For The Wild preserves and strengthens the integrity of Earth’s natural communities through land conservation and ecological restoration. Powered by community efforts and bioregional native plants nurseries, its work centers around the reforestation and diversification of degraded landscapes, informed by Traditional Ecological Knowledge. For The Wild conducts ecological research to improve restoration techniques and to adapt them to our rapidly changing climate and human landscape.
Ayana from For the Wild also has a project called For The Wild Podcast, a radio program/podcast, brings you conversations with the philosophers, scientists, activists, healers, artists and others who are leading the movements to restore our beleaguered planet and reimagine our role in this wild web of life. Key topics include the transition to a regenerative and biocentric society, ecological renewal and resistance, and healing from the paradigm of separation. They travel deep into ancient forests, align with the struggles and ways of Earth-based people, and rekindle the mysteries of intuition. The radio series has been heard across America on Pacifica-affiliate radio stations, delivering an artful blend of visionary ideas and empowering, tangible information to the growing community of biophiliacs and Earth defenders. Find out more at http://forthewild.world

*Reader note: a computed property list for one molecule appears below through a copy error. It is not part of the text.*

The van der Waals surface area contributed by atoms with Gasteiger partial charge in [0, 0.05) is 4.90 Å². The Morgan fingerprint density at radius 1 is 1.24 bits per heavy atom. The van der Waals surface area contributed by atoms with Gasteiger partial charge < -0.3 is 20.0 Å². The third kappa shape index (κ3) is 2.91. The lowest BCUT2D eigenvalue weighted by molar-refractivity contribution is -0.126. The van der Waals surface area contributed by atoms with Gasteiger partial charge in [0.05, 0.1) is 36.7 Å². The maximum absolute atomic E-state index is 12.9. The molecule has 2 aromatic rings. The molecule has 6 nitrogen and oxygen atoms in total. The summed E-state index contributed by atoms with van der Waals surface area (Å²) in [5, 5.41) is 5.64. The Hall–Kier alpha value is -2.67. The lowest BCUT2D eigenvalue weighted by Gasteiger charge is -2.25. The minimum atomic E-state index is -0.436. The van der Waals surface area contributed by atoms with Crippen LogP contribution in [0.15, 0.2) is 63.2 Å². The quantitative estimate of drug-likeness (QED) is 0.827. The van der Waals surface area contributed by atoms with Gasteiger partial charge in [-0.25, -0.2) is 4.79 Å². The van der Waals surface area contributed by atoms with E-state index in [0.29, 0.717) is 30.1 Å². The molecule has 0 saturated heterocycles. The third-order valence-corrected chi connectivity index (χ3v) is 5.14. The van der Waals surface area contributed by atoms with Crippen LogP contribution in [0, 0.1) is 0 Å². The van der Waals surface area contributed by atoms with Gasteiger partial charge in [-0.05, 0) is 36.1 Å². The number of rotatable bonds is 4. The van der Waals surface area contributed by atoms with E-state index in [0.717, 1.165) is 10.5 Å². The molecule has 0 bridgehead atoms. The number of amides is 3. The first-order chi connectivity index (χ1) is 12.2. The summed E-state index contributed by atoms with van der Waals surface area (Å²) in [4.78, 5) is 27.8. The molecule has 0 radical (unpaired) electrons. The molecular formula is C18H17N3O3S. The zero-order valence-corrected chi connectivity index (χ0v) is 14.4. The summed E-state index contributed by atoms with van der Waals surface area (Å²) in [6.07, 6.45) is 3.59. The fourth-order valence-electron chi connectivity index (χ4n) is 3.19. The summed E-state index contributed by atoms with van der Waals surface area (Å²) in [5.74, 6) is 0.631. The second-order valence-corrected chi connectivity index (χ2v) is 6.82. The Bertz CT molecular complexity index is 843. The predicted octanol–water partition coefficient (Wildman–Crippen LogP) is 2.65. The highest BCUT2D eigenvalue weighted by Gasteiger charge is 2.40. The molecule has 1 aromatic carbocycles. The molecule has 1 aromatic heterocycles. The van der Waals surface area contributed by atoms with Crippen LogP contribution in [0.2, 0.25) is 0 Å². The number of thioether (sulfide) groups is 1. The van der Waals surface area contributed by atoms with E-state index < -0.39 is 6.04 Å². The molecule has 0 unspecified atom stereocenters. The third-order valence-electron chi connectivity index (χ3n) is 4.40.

Idle No More is a grassroots movement led by Indigenous women which began in December 2012, originating among the Aboriginal peoples in Canada comprising the First Nations, Métis and Inuit peoples and their non-Aboriginal supporters in Canada, and to a lesser extent, internationally.